The spacecraft that came before Juno

Posted by ap507 at Sep 12, 2016 12:55 PM |
PhD student Henrik Melin discusses the Pioneer 10 spacecraft which visited Jupiter decades ago
The spacecraft that came before Juno

Pioneer 10 and Pioneer 11

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The Juno spacecraft is not the first to visit Jupiter – this honour goes to the Pioneer 10 spacecraft back in December of 1973. The planet has been visited by a total of eight spacecraft prior to the arrival of Juno in July of 2016. Out of these eight, only the Galileo spacecraft entered orbit, with the remaining being flybys, whereby the spacecraft swings by the planet at a long distance. The closest one of these ever got to Jupiter was Pioneer 11, at about 34,000 km. Juno’s science orbits will take it as close as 4,300 km above the planet, about ten times closer than we have ever been before. It is these very tight orbits, in combination with highly specialised onboard instruments, that will enable Juno to investigate Jupiter’s core, atmosphere, and magnetic field in unprecedented detail.

The only other spacecraft to enter orbit at Jupiter is the Galileo spacecraft. It was launched in 1989 from the Space Shuttle, and arrived at Jupiter in 1995. It was intended for the spacecraft to be launched some 4 years earlier, but due to the Challenger Space Shuttle disaster in 1986, the craft was put in storage in California, awaiting a new launch opportunity. Soon after the launch, the main antenna failed to deploy properly, and NASA investigations pointed to the decay of lubricants as the likely culprit, caused by the storage and ground-transportation of the spacecraft. This meant that the main means of communication with the Earth was broken, but luckily a low-power antenna was also mounted on the spacecraft. However, due to it’s low power the initial data transfer rates were incredibly low, about 20 byte per second. Compare that to the 40,000 bytes per second that a dialup modem can achieve, or the 20,000,000 bytes per second that modern broadband provides! This low data transfer rate meant that not all of the observations that the Galileo spacecraft took could be transferred to the scientists at Earth – it would simply take too long. Despite this, the Galileo mission was a success, and gathered data at Jupiter for eight years.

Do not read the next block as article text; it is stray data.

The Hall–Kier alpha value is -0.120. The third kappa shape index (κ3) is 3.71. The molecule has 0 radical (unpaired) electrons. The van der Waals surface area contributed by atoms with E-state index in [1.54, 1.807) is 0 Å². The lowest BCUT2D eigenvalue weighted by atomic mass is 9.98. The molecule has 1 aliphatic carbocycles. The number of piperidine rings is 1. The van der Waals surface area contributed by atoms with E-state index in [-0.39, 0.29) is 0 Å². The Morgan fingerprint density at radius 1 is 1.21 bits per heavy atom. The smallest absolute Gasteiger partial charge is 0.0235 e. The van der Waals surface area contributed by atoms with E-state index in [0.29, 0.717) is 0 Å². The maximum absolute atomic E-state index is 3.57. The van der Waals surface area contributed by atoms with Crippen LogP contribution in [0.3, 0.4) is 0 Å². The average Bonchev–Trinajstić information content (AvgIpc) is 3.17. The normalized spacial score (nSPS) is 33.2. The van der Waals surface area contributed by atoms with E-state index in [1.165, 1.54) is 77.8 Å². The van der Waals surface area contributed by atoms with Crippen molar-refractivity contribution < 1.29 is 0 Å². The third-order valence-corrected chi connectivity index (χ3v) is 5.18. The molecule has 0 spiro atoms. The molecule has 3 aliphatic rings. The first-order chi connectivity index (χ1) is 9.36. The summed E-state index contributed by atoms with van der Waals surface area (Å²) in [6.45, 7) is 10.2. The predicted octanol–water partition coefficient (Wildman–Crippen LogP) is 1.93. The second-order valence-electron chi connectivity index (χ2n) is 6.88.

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Jupiter’s ultraviolet aurora as seen by the Galileo spacecraft in 1997. (NASA/JPL-Caltech)

The last spacecraft to visit Jupiter before Juno was New Horizons in February 2007. This probe, which went on to be the first ever spacecraft to visit Pluto, used the gravitational pull of Jupiter to accelerate further into the outer solar system, reaching its intended destination in July 2015. This technique, of using the gravity of planets to accelerate spacecraft to faster velocities is know as ‘gravity assist’. This is a great way to save fuel, and thus on launch cost. The one downside, perhaps, is that doing flybys takes longer than a straight trajectory, but on the upside, we are treated to images and observations of the planets that the spacecraft swings by, providing the opportunity for us to glimpse long-term changes in the atmosphere, for example. The Juno spacecraft also used gravity assist, swinging by Earth in October of 2013, slinging it towards Jupiter.

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The Earth as seen by the Juno spacecraft in October 2013 (NASA/JPL-Caltech/MSSS)

One cannot write about exploration of the outer solar system without mentioning the two Voyager spacecraft – two legendary vehicles. These identical probes, launched in 1977, explored Jupiter, Saturn, Uranus, and Neptune in greater detail than ever, providing a paradigm change in our understanding of these systems. These mission provided us with the first detailed views of these planets, and remains the only spacecraft flyby data we have for both Uranus and Neptune. They swung by Jupiter in March and July of 1979. Below is a really lovely documentary from the early 1980s about these two missions – well worth checking out!

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